Responding to a certifiable question from Judge Tanya Walton Pratt of the U.S. District Court for the Southern District of Indiana, the Indiana Supreme Court held that the town of Fishers may proceed with plans to reorganize as a city whose council chooses a mayor.
Delinquent borrowers may be relieved to learn that student loan default – unlike espionage and treason – is not punishable by death. But defaulting on a student loan can have disastrous effects on a borrower’s personal credit and lead to a lifetime of financial difficulties.
A bill that would prevent the termination of the guardianship of an incapacitated minor once the minor turns 18 and legislation that allows a copy of a power of attorney to have the same effect as the original are before the Indiana House of Representatives on third reading Monday.
Two Indiana Supreme Court justices disagreed with their colleagues about not taking a case on the state’s wage payment statute, issuing dissent that described how they believe the justices should clear up perceived uncertainty about whether the law can be applied to certain claims before the Indiana Department of Labor.
The Democratic members of the Indiana House who faced fines for failing to attend sessions in protest of right-to-work legislation will be reimbursed any amount withheld in 2011, according to a ruling from Marion Superior Judge David Dreyer. The judge also ordered that any fines imposed this session may not be collected.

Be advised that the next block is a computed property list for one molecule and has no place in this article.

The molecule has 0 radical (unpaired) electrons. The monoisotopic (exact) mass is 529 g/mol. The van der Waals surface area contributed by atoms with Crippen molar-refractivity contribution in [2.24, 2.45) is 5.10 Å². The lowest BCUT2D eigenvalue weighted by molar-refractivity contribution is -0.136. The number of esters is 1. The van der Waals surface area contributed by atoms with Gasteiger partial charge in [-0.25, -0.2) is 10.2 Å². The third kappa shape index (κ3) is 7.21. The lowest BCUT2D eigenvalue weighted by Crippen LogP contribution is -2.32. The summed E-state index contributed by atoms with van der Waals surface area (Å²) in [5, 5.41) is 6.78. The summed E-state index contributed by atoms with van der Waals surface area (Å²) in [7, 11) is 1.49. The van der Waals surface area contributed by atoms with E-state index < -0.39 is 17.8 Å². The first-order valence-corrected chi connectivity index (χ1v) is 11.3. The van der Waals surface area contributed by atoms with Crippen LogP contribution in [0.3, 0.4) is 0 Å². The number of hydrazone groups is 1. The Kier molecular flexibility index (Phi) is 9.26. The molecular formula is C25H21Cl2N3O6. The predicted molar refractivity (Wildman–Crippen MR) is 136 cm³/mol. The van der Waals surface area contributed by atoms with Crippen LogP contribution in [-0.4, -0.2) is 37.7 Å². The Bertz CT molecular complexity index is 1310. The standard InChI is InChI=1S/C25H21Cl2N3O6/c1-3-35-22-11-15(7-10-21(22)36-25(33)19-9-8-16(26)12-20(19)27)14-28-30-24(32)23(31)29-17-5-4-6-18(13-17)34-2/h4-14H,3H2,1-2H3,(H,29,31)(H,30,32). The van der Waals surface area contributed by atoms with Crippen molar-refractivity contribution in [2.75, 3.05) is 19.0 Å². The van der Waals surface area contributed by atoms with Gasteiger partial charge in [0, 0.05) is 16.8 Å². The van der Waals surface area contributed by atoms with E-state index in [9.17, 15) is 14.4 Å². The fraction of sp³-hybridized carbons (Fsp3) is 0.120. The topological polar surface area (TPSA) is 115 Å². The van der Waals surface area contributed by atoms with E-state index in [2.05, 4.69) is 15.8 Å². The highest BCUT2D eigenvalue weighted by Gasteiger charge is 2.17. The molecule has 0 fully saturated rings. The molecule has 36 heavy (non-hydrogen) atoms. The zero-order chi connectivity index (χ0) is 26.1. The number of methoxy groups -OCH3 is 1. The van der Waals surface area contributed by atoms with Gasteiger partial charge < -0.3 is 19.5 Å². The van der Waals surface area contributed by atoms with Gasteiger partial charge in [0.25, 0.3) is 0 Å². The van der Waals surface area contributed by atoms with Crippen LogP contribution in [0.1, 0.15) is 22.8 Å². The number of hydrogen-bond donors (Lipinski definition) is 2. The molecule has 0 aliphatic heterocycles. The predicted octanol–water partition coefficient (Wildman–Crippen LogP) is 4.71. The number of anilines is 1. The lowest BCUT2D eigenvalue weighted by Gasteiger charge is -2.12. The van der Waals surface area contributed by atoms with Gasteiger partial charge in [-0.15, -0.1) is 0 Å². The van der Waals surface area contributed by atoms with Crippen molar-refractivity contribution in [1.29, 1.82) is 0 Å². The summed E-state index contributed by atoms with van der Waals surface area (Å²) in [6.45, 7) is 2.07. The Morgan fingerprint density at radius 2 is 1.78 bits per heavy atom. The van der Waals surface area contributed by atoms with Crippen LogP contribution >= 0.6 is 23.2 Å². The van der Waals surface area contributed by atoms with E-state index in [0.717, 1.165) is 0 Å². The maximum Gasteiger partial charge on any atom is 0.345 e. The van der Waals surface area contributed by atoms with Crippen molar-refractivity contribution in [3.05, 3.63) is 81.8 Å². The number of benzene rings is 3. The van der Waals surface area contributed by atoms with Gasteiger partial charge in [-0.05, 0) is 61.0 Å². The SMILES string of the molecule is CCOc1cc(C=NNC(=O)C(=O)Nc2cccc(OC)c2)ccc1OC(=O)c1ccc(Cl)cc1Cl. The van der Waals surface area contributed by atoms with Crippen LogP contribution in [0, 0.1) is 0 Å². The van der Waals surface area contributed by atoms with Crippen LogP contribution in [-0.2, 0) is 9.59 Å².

Indiana’s 2012 legislative session promises to be a busy one, with hundreds of bills already filed and a short session deadline of March 14. Read about some of the bills Indiana Lawyer is watching.
While Indiana statute doesn’t specifically define the word “turning” in the context of traffic law, the 7th Circuit Court of Appeals has held the failure to use a right-hand turn signal at an intersection amounts to a violation and justifies a traffic stop.
The Indiana Supreme Court hesitantly answered Thursday a certified question from the federal court as to whether misdemeanor battery is an “infamous crime” under Article II, Section 8 of the Indiana Constitution.
Underground aquifers are “watercourses” as defined by state law and as a result the Indiana Supreme Court says community officials have the ability to reasonably regulate how that water is taken out and used by other local governments.
An Indianapolis man will get an evidentiary hearing on whether the state’s $1.25 million cap on medical malpractice awards is unconstitutional.